Inspired by a photograph I had taken in a French garden, these amaryllis and lilies were placed in front of a row of conservatory windows. Bright sunshine made the windows black and glossy, giving a perfect background to these wonderful flowers. For my composition I placed a green cloth under the vase, added a few props including a small china dove in the right-hand corner. The lacy garden seat and view through the window were images I found in my collection of photographs. The scarlet amaryllis are the stars of this show, the reds singing sweetly against the vibrant greens.
Here is my photograph of some amaryllis and lilies placed on a windowsill. I could see the possibilities of a painting and added a strip of pink patterned carpet, a jug and bowl. We were staying in a house in France, I didn’t have my wonderful props with me so it was all a bit make do, but I knew I could use this image for a painting when I got back home in England. I don’t begin with a pencil drawing on the paper, just jump straight into the deep end and start painting the red amaryllis.
I painted the surrounding colours to the amaryllis, various greens and blues. Rather like working on a jigsaw I only add colours to existing paint marks.
At this stage I can’t wait to see how the dark areas of the windows will exaggerate the various shades of red and give me the negative spaces of the white lilies. With these rich, dark areas painted the picture comes alive, stretching out to the edges of the paper.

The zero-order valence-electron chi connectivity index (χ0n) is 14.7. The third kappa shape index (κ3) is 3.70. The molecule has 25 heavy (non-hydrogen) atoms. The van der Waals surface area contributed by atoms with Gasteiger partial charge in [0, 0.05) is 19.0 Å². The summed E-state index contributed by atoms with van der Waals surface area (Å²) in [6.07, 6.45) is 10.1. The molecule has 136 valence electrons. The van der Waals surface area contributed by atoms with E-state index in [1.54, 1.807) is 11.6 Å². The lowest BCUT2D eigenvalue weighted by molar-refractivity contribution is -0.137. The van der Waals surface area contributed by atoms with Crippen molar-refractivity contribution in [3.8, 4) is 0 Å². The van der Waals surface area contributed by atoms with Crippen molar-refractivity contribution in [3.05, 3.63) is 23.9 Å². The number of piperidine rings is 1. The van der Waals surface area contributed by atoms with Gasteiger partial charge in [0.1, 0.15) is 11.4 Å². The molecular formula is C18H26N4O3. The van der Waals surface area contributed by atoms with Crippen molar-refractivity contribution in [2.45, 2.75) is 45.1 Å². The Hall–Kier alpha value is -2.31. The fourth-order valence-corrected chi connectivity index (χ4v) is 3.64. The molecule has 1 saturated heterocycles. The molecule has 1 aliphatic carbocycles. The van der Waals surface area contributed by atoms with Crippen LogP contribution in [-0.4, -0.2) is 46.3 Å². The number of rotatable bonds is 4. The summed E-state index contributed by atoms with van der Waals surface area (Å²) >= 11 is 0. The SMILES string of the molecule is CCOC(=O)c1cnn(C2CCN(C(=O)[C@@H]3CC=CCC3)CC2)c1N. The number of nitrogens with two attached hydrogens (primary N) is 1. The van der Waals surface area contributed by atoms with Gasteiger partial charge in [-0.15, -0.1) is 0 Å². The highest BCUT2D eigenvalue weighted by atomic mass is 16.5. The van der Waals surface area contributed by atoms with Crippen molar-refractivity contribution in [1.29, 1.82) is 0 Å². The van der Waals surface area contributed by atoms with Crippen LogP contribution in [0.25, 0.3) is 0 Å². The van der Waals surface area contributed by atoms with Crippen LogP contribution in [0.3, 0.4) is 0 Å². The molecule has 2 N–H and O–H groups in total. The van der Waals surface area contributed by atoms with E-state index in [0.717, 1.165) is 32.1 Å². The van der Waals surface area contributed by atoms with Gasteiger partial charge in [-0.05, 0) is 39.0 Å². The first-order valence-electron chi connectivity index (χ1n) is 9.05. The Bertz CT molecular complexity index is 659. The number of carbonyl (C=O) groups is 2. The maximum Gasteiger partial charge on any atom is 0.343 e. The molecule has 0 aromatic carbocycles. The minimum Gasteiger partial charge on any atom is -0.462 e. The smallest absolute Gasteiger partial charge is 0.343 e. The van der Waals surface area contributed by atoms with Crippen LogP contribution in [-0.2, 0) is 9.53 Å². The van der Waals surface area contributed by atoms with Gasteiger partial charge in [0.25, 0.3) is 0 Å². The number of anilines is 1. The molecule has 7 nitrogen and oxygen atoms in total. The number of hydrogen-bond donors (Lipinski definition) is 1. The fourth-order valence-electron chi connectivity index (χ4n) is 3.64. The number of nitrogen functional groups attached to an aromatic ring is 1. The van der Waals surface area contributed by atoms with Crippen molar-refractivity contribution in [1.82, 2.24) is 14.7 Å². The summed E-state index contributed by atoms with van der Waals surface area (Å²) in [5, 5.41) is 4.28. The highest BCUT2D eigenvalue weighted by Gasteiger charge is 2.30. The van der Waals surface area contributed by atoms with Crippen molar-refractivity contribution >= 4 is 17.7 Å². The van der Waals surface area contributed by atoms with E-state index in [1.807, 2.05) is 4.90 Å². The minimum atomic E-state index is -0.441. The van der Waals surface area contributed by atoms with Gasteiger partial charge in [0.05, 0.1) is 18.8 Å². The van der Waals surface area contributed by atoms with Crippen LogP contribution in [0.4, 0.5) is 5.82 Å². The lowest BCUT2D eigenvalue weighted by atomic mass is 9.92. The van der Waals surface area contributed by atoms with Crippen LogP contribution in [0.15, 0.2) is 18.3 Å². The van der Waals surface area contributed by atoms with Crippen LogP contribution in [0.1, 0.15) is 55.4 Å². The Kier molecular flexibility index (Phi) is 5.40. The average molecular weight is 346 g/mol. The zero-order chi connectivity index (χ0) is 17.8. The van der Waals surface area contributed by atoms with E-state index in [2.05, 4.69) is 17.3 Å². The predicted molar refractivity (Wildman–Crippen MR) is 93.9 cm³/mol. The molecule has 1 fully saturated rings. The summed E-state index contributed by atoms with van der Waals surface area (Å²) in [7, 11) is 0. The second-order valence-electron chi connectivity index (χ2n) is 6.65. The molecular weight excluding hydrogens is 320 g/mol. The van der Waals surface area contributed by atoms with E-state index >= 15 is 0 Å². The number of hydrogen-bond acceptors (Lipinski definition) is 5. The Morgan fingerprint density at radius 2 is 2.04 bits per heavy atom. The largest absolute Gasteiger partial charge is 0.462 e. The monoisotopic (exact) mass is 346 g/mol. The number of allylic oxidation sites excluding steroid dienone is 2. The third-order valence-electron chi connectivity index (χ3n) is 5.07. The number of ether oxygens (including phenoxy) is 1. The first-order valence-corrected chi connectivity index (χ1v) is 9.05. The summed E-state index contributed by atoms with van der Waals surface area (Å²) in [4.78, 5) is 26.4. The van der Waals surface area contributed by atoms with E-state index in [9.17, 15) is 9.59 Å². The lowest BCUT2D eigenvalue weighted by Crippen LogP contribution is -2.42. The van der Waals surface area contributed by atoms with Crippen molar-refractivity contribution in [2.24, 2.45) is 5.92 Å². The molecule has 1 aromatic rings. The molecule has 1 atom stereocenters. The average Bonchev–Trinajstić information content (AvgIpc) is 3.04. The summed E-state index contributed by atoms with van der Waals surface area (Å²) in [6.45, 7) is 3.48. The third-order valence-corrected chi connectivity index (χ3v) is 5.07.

I now had to decide what objects I would chose to replace the jug and bowl in my photograph. I wanted it to be a garden painting and so I pulled the composition away from the windowsill and put the vase and bowls on a green table. I found a photograph of a garden bench, this I did draw on the paper first and then used masking fluid to keep it’s whiteness. I never use white paint, all my whites are the watercolour paper shining through. The view through the window is also a picture cut from a magazine and placed on the paper just to make sure it was going to work or if I should go ahead and darken the whole of the top area. This is the beauty of checking first with cut out paper, if it’s wrong you can change it without a lot of heartbreak over trying to take out large areas of watercolour paint.
The vibrant green tablecloth connects the floral still life to the base of the picture. The masking fluid has been removed and you can now see the shape of the bench. There was a lot of tweaking the colours at this point, the centre of the colours darkened, the leaves and stalks made more vibrant.
I have added the view through the window copying my cut out photograph. The box and china now have more colour and a small white china dove had been painted in the bottom right-hand corner. The red amaryllis are certainly the stars of this show and rather like stained glass they glow against the dense, dark areas.
Shirley’s DANIEL SMITH Watercolor Palette